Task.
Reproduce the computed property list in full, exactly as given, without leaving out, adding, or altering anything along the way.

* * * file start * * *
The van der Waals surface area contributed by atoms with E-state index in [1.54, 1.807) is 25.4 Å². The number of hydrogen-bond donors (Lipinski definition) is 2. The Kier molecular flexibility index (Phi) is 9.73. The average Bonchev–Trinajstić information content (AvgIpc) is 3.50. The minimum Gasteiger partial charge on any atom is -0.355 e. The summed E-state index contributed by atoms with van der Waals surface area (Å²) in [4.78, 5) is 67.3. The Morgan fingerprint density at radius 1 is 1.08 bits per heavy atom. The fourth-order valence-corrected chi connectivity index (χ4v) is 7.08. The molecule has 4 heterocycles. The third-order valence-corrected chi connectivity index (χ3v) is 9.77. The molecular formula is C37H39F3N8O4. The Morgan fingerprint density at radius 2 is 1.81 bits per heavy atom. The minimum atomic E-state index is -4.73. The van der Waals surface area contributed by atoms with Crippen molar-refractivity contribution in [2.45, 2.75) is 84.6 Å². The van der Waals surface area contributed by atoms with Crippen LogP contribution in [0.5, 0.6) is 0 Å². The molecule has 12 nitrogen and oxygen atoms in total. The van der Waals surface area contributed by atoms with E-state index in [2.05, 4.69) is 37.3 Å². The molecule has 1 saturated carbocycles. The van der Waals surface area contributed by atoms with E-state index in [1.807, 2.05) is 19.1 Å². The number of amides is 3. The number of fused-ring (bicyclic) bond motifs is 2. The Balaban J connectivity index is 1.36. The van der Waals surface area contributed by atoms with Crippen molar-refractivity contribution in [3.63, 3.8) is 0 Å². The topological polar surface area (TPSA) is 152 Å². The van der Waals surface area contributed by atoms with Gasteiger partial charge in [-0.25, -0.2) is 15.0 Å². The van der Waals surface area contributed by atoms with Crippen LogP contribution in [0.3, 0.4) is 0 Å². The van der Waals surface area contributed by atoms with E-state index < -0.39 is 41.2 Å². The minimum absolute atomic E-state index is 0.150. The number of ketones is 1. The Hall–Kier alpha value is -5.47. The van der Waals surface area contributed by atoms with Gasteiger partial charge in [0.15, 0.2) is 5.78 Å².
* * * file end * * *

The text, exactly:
The van der Waals surface area contributed by atoms with E-state index in [1.54, 1.807) is 25.4 Å². The number of hydrogen-bond donors (Lipinski definition) is 2. The Kier molecular flexibility index (Phi) is 9.73. The average Bonchev–Trinajstić information content (AvgIpc) is 3.50. The minimum Gasteiger partial charge on any atom is -0.355 e. The summed E-state index contributed by atoms with van der Waals surface area (Å²) in [4.78, 5) is 67.3. The Morgan fingerprint density at radius 1 is 1.08 bits per heavy atom. The fourth-order valence-corrected chi connectivity index (χ4v) is 7.08. The molecule has 4 heterocycles. The third-order valence-corrected chi connectivity index (χ3v) is 9.77. The molecular formula is C37H39F3N8O4. The Morgan fingerprint density at radius 2 is 1.81 bits per heavy atom. The minimum atomic E-state index is -4.73. The van der Waals surface area contributed by atoms with Crippen molar-refractivity contribution in [2.45, 2.75) is 84.6 Å². The van der Waals surface area contributed by atoms with Crippen LogP contribution in [0.5, 0.6) is 0 Å². The molecule has 12 nitrogen and oxygen atoms in total. The van der Waals surface area contributed by atoms with E-state index in [2.05, 4.69) is 37.3 Å². The molecule has 1 saturated carbocycles. The van der Waals surface area contributed by atoms with E-state index in [1.807, 2.05) is 19.1 Å². The number of amides is 3. The number of fused-ring (bicyclic) bond motifs is 2. The Balaban J connectivity index is 1.36. The van der Waals surface area contributed by atoms with Crippen molar-refractivity contribution in [3.63, 3.8) is 0 Å². The topological polar surface area (TPSA) is 152 Å². The van der Waals surface area contributed by atoms with Gasteiger partial charge in [-0.25, -0.2) is 15.0 Å². The van der Waals surface area contributed by atoms with Crippen LogP contribution in [0.3, 0.4) is 0 Å². The van der Waals surface area contributed by atoms with E-state index < -0.39 is 41.2 Å². The minimum absolute atomic E-state index is 0.150. The number of ketones is 1. The Hall–Kier alpha value is -5.47. The van der Waals surface area contributed by atoms with Gasteiger partial charge in [0.15, 0.2) is 5.78 Å².